System User Roles
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User Role Settings For Courses, Sites, and Communities

User roles are permission templates that control the access of features for your users such as students, customers, and clients.

If you’re not technical, the whole concept of user roles may be foreign to you and feel like an unnecessary step.

But once you learn the basics of a user role, you will be able to manage your team and hundreds or thousands of customer accounts with ease and accuracy.

If you don’t utilize user roles, you may end up with a very complicated system that is hard to manage and some of your customers may get more or less than they were expecting from your services.

In this lesson, you’re going to learn how to use roles to simplify the management of your courses, sites, and communities.

Firstly, we’ll review the basics of user roles and how they are used.

Secondly, we’ll dig into common roles used by teachers for their students and teams.

Finally, we’ll summarize the best tips on how to use user roles in your business.

Video Lesson – How To Setup User Roles For Online Courses

What Are User Roles?

Systems like course systems allow you to come up with a list of capabilities for each type of user – such as teacher or student.

Instead of specifying the details for each new student like Natalia and Iliana, you can put the permissions into a template for all similar types of users. This template will have all the permissions for these kinds of users. And instead of managing two lists of permissions, both Natalia and Iliana will share one list of permissions, even though they have two separate user accounts.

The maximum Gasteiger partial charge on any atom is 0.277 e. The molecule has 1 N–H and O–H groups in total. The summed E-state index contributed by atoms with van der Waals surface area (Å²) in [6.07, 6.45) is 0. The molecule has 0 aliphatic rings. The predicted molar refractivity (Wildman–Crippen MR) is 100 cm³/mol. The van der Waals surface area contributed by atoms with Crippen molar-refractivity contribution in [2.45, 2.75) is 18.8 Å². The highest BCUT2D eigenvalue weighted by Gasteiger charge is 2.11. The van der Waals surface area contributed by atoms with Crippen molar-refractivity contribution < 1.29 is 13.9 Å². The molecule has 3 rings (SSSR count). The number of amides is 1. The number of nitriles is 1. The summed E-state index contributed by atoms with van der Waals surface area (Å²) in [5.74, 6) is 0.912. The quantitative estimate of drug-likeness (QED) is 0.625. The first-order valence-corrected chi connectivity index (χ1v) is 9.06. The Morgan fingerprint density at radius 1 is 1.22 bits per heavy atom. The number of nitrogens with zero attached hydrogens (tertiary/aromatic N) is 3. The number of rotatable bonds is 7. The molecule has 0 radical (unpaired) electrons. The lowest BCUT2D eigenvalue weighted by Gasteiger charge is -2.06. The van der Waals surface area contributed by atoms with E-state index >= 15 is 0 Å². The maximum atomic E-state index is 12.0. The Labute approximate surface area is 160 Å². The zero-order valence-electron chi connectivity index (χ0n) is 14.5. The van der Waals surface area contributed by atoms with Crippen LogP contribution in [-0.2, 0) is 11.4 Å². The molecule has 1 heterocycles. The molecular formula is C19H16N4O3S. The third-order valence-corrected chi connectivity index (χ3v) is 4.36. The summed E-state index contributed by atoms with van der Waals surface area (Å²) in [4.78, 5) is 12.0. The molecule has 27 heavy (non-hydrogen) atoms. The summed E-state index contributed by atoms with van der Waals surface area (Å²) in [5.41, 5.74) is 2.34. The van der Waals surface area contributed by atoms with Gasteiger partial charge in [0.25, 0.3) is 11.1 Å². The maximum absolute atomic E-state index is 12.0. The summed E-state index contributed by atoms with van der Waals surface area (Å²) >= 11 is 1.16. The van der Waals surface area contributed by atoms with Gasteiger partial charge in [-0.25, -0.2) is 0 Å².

So when new students join your course, they simply get assigned the “new student role”, which gives them the right to watch videos and ask the teacher questions.

When your business and systems grow with more users and more features, you will be able to easily manage your many students and helpers using a handful of carefully created roles.

Mapping Roles to Users

Where Do You Find User Roles?

User roles are used in many software applications and platforms to make user management easier.

Most often they are used in systems that support many types of users at the same time.

Some of the many technical systems that teachers and coaches use include:

  • Websites & Landing Pages like WordPress
  • Course Systems or Learning Management Systems like Thinkific
  • Communities like
  • File Sharing Tools like DropBox
  • Project Management like Asana
  • Email Service Providers & Email Marketing like MailChimp

Roles Specify Which Features

Roles specify which capabilities, permissions, and features can be done.

Often a few baseline roles are automatically provided by each system. Some more advanced systems, let administrators create custom roles by using a table to select one or more permissions.

In either case, when you assign role(s) to users, you don’t have to remember which of the many detailed permission checkboxes to give each user, you just assign Steffi a role like Student.

Create new chat roomY
Send message in roomYYY
Edit/Delete my messagesYYY
Delete any chatYY
Set chat room descriptionYY
Pin a topic/post to a chatYY
Set chat area price/freeY
Examples of community capabilities and roles

Scope And Breadth Of Roles

The features which users get through roles can be system-wide or specific to a subset of sections.

Your teaching content is often structured as a container with child areas. Often child areas are topical. For example, your A/V course content could be broken into Photography, Video, and Audio.

If your courses include:

  • Photography
  • Video
  • Audio

You may need to support several roles:

  • Student rights for Photography courses
  • Student rights for Video courses